Fountain for Wellbeing

Fountain for Wellbeing is a project which will be realized this June, during a residency period at Vrouw Muskens, in collaboration with mental health care institution GGZ Breburg in Dongen, The Netherlands. During this period, I will stay as a guest with the people who live there, join the collective meals and participate in some of the group activities. A studio in the adjacent old factory has been made available where I can focus on the development of this new work.

The outcome of my stay will be presented in July at Vrouw Muskens. The work consists of a short film called Fountain for Wellbeing, which will be presented on a screen in a specially made pavilion made from wood and pool liner. This setting offers an inviting topos where visitors get acquainted with the themes discussed with the work. A full-scale fountain with three sculptures in front of the pavilion creates a local hydrology – thus referring to our ‘watery bodies’ and collective care through embodiment, which has been the centre point of my practice for several years and found a next iteration with this project.

Wellbeing, water and fountains
 Inspired by hydrofeminism, watery philosophies, critical theory and the deep historical, spiritual and metaphorical significance water carries, I reflect on mental health by imagining our (collective) wellbeing as ‘watery’. Water cares for us and nurtures us, it comes and goes like ebb and flow, it moves in small ripples and large waves, it has glittering surfaces and dark depths. Indeed, the same goes for our emotions, challenges and fears. Our body is much like a fountain: a hydrology of emotions, both good and bad, that flow through our bodies but also connects us to all other fountain bodies in a watery landscape. We are all ‘watery bodies’; we give and take, we feed while we are fed, we (pollute) cleanse while we are (polluted) cleansed. Is our wellbeing part of the same ‘watery commons’?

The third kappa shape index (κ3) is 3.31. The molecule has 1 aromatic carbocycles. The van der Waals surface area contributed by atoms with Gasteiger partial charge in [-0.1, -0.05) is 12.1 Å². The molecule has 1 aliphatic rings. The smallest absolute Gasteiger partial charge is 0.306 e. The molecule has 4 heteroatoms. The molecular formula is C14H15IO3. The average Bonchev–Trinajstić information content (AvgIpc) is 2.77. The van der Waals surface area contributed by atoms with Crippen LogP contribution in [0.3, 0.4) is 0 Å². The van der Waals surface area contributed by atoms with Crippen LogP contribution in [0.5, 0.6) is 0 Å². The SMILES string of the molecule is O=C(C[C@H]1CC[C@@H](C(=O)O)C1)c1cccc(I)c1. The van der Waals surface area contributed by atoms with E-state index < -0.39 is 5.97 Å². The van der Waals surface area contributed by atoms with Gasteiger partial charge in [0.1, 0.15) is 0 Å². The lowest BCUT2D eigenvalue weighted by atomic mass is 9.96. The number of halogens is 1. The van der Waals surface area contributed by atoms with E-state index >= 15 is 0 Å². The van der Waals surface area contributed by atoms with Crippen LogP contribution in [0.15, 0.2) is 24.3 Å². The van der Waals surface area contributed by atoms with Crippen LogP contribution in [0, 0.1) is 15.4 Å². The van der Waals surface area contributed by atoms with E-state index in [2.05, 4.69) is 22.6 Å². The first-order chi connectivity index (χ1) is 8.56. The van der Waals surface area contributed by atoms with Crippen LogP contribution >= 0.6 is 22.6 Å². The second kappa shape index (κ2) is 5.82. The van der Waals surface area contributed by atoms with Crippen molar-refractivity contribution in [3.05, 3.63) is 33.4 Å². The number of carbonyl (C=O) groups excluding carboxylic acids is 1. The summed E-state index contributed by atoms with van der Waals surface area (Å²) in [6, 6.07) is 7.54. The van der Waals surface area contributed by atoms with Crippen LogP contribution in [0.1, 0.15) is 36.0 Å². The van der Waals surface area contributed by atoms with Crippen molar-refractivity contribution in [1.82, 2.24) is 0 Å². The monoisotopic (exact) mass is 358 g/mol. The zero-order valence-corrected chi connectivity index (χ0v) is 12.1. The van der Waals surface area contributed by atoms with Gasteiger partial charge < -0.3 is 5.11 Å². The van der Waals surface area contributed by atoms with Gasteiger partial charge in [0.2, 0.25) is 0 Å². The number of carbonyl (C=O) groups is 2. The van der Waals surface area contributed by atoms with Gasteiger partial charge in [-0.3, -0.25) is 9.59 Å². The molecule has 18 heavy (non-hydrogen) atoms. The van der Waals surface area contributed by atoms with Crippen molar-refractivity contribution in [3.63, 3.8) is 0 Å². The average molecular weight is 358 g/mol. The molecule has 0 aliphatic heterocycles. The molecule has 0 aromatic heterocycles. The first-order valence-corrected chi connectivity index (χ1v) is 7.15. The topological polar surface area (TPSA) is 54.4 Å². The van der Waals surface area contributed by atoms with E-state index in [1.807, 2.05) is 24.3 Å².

Fountain for Wellbeing
Fountain for Wellbeing reflects on our watery wellbeing. By making the currents of emotions visible by having them flow like water over our skin, I invite visitors to come closer and think more consciously about care through collective embodiment, like water, through water. The topos I create, with bodies as fountains for collective wellbeing in a watery landscape, also refer to the long history of fountains and the way they were connected among each other and the natural landscape: for millennia they provided fresh water, places to meet and moments of celebration and shared happiness. 

In the film, I feature as an actual fountain, sitting/standing in an installation made of a blue plastic sandbox shell with pumps and filters and a yellow bucket that continuously overflows. The other performers – residents of the mental health care institution – participate by seeking physical interaction with the fountain; by washing hands, emptying a bucket, taking a glass full from it, or mopping a paddle in the background. Here, a serene tableau vivant is taking shape that refers to our watery bodies and the watery community we are all part of. Or to use Niemanis’ thought-provoking words: “We are all Bodies of Water.”

This film, a single sequence of approximately 10 minutes with music and narrated text, will be shown in an immersive installation that provides an inviting topos that further emphasizes this watery world of wellbeing. A small pavilion measuring 1.50 x 1.50 x 2.00 meters, made of a wooden framework covered with a pool liner, is loosely reminiscent of the Roman Temple of Janus, which kept its doors open as long as there was no peace. After all, our world is also flooded by crises that run rampant in our bodies and imperil our wellbeing. In front of this pavilion, a fountain (Janus was the father of Fontus, the god of fountains) will be placed with three statues; human figures that each spew water into a shared basin and create a watery topos and a local hydrology through collective embodiment. Here, our interconnections through water are made explicit once again, thus encouraging attention to collective embodiment and the urgencies of wellbeing as a shared responsibility.